Census takes place today
A census will be conducted in Gibraltar today which people are required by law to take part in.
The census will take a snapshot of everyone present on the Rock today, including people who are usually resident here and those who are short-term residents, as well as visitors.
The exercise serves two main purposes, including providing a sound basis for accurate comparisons in respect of the changes which have taken place over the time period.
It also aims to provide information that will be useful both to the Government of Gibraltar and to other organisations in formulating policies, in targeting resources more effectively and in planning for future housing, education, health, employment and other needs.
The last census was conducted in 2012, when there were 33,566 people present on census night, of whom 32,194 were usually resident on the Rock.
Questions for residents range from age, nationality and religion, to health, employment mode of travel to work.
All the information provided is protected by law and it is a legal requirement for to take part in the census, either by completing a questionnaire or by being included in one.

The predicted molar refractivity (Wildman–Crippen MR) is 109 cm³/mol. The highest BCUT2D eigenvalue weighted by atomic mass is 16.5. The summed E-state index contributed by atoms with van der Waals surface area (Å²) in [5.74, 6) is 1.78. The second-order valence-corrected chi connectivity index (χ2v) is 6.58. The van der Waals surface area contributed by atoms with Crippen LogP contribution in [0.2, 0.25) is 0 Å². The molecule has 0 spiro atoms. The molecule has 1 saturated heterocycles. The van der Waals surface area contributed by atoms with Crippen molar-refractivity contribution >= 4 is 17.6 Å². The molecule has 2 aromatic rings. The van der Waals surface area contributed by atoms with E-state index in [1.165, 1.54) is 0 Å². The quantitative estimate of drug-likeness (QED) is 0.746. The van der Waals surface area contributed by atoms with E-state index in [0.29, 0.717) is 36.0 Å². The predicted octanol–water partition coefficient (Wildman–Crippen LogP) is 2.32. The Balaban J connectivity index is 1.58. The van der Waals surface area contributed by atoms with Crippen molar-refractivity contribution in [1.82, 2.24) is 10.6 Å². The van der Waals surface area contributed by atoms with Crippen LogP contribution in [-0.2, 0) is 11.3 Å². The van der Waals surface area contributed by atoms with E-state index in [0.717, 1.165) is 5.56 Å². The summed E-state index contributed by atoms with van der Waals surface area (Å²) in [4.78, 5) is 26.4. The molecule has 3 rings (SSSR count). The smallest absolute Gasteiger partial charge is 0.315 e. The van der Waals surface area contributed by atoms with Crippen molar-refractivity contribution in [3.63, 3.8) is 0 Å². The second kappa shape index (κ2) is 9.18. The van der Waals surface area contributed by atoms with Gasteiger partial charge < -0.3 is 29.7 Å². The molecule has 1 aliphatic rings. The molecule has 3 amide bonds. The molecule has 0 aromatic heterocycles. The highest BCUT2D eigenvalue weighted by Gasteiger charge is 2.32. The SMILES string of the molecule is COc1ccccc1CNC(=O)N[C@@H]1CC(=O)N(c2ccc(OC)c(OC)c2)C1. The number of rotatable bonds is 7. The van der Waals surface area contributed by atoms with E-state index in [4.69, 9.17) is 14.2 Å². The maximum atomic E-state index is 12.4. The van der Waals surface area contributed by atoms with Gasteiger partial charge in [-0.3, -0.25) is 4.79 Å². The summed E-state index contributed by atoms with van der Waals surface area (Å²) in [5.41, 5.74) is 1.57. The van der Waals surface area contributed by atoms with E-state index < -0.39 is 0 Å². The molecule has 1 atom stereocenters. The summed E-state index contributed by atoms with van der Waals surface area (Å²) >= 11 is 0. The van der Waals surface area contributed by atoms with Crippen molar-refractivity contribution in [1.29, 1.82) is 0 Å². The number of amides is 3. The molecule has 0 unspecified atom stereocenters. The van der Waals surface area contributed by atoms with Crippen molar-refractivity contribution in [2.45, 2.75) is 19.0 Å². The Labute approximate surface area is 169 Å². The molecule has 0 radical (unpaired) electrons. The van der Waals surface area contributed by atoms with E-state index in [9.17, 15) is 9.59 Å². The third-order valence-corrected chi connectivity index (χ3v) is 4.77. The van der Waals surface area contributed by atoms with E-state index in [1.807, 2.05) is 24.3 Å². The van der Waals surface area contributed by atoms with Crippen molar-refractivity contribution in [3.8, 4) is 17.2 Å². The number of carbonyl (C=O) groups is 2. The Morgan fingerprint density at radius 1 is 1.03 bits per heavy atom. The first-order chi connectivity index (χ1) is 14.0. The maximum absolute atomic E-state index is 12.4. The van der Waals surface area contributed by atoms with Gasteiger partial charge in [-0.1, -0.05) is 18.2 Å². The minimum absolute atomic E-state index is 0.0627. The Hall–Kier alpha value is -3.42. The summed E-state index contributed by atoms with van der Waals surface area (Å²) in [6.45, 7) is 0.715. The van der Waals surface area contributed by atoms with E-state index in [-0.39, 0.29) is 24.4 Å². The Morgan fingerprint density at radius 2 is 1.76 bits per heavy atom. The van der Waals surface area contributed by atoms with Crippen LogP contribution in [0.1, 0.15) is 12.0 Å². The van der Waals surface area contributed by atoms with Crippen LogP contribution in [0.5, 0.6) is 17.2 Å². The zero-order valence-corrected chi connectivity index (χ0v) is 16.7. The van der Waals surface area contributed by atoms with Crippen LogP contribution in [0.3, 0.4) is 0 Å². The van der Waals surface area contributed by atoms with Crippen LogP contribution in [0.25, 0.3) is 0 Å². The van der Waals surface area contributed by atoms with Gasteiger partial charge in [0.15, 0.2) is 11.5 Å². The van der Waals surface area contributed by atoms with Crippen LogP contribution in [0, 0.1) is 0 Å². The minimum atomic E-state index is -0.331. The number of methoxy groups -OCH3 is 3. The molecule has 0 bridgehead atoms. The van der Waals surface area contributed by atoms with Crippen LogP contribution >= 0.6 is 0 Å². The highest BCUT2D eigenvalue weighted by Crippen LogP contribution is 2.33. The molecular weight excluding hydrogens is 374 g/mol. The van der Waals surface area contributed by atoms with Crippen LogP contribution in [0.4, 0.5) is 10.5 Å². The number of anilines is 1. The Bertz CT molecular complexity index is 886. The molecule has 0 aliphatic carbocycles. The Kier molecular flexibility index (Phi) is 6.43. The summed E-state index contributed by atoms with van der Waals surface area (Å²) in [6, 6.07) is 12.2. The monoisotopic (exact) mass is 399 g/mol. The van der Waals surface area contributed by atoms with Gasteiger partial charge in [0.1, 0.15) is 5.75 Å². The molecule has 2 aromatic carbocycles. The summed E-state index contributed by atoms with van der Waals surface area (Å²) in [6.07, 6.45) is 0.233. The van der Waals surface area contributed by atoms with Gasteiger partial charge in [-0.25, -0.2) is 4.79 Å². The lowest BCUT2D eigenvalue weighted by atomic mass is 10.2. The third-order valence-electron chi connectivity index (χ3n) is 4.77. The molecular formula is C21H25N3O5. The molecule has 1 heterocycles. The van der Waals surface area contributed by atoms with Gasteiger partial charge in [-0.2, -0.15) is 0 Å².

Every household should have received a letter with a website link and a unique ‘Household Access Code’ to access the questionnaire online. Some households may have a received a paper questionnaire.
Gibraltar has been divided into 100 districts for the purpose of the census, each known as an “enumeration area”.
The census will be overseen by a commissioner and each district will be staffed by enumerators, senior census officers and census officers who will collect the data.
Regulations published earlier this month require any person present in Gibraltar today to fill out the census form, with a fine of £50 for people who refuse or neglect to comply or provide false information.
A census is a statistical survey that aims to cover a complete count of the population rather than a sample or cross-section of that population.
According to the government, it is “the largest and most complex statistical exercise” carried out in Gibraltar and usually takes place once every 10 years.